Infants and Melodies
Infants can recognize the melody of a song, even if they don’t know the words. They enjoy simple, calm music and especially those sung by close family members. I sang songs about getting dressed, changing a diaper, eating yummy green food, or going to grandma’s house to my children to soothe them. It also helped reiterate positive emotions for good behaviours – particularly eating green food! Avoid loud music and music with harsh rhythm.
Know a little baby that could use some music in their life? Try this beaded raindrop toy. It’s great for gross motor skills and problem-solving too! Find it here.
Toddlers and Tunes
My boys, after learning to moves around a bit more, loved to dance! Their “moves” certainly weren’t graceful or nimble, but they could memorize and repeat motions. They could also try toy instruments like drums and shakers. Find fun songs with a little bounce in them, like “Mary Had a Little Lamb,” “The Ants Go Marching,” or my sons’ ultimate favourite, “Old MacDonald Had a Farm,” and let your child play an instrument or clap along throughout.
My toddler absolutely loves his Fisher Price cassette player! It comes with lots of music on both sides of the cassette and we can even record and playback our own tunes! Click here.
Preschoolers and Notes
My preschoolers is an enthusiastic musician. He can dance, sing, and has acquired a sensible side of confidence. He is eager to learn new songs and pick up new instruments. Although not ready for the professional level quite yet, I can tell he is going to knock ‘em out at those future Christmas recitals. To help stimulate his love of music, I now incorporate dance routines, funny songs, finger plays, and nonsense rhymes into songs he already knows to mix things up. For instance, I will sing a song he loves, but instead of singing the correct words, I will add something funny, like “Old MacDonald had a spider.” He catches on really quick and it keeps his brain moving. We can also now do Patty Cake with the hand movements and add snapping our fingers to cool songs.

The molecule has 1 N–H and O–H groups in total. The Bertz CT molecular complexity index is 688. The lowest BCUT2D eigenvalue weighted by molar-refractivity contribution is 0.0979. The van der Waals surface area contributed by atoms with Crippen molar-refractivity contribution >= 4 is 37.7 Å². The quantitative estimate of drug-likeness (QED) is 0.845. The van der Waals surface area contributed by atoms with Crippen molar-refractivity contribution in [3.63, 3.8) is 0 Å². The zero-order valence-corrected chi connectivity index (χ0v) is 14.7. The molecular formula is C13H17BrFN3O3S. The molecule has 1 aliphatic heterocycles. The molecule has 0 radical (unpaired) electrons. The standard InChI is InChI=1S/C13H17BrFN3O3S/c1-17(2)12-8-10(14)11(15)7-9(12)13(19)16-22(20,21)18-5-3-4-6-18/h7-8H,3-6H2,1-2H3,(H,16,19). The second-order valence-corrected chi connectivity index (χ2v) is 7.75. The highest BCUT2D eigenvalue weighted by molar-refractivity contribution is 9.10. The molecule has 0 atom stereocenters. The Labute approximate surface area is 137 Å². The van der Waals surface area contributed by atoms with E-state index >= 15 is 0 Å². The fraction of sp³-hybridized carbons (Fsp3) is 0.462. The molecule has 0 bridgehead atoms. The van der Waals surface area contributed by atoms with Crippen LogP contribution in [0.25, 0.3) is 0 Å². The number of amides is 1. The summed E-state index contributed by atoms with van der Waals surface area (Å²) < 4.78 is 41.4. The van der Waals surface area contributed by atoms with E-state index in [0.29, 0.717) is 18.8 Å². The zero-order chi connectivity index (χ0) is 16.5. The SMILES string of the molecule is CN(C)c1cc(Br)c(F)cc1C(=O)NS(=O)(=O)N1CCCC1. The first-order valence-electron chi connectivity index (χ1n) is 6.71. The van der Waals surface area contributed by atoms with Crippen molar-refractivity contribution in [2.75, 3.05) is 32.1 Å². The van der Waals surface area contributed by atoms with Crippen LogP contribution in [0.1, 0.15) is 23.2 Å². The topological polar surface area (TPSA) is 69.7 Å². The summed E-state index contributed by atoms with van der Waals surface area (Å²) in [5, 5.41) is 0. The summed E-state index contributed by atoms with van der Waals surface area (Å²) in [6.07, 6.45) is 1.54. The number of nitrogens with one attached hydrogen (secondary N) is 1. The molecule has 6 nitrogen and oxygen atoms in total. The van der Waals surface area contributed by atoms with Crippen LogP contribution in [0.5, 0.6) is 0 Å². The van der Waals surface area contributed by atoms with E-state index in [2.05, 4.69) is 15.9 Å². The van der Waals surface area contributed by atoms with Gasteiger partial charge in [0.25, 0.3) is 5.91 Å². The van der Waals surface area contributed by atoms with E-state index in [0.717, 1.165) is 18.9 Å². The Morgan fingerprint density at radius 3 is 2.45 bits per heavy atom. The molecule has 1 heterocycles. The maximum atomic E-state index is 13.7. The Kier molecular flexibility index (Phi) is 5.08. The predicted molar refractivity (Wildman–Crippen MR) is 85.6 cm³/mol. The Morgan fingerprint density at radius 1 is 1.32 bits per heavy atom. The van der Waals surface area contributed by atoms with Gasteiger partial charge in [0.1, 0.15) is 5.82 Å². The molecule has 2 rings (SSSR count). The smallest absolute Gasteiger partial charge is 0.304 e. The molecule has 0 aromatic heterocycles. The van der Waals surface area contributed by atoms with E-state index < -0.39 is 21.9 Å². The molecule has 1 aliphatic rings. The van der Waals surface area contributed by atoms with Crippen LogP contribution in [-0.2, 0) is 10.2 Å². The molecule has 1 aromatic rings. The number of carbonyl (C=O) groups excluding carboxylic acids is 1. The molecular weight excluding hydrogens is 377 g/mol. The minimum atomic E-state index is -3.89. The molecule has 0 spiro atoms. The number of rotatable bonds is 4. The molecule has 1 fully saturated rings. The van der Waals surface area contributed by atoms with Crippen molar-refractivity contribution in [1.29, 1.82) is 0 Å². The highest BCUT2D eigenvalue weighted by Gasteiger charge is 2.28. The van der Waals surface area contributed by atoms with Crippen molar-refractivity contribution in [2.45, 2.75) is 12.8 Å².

I am getting him a giant floor piano mat for Christmas to help him learn the names of the piano keys easier and with a dash of fun. If you feel the impulse to get this for your child, the piano instructor we saw advised us to get one that looks like a piano and has the keys in the correct spots, like this one.
Kindergarteners and Chords
Have a little one in school already? These not so tiny tots are ready for the big leagues with musical education, real instruments, and intricate sing-alongs. Try incorporating songs into everyday teachings and everyday teachings into songs. Like counting, spelling, and recalling sequences of stories. Kids this age may also start expressing their likes and dislikes in musical taste, and may prefer to play or sing certain genres. Keep informed of your child’s progress in music class and practice their homework with them. They love to play for parents!
When my munchkins get to this stage, I hope they will tell me which instrument they want to pick up! I do pray it’s the beautiful and melodic piano but one can only hope!
More on Music
If you’re interested in introducing or increasing the music exposure outside the home, try KARA’s Rhymes That Bind program or, coincidently, the Castledowns Public Library also holds Baby Laptime and Family Story Time that also incorporate music into the mix!
In the words of Beethoven, music can change the world. So get out there!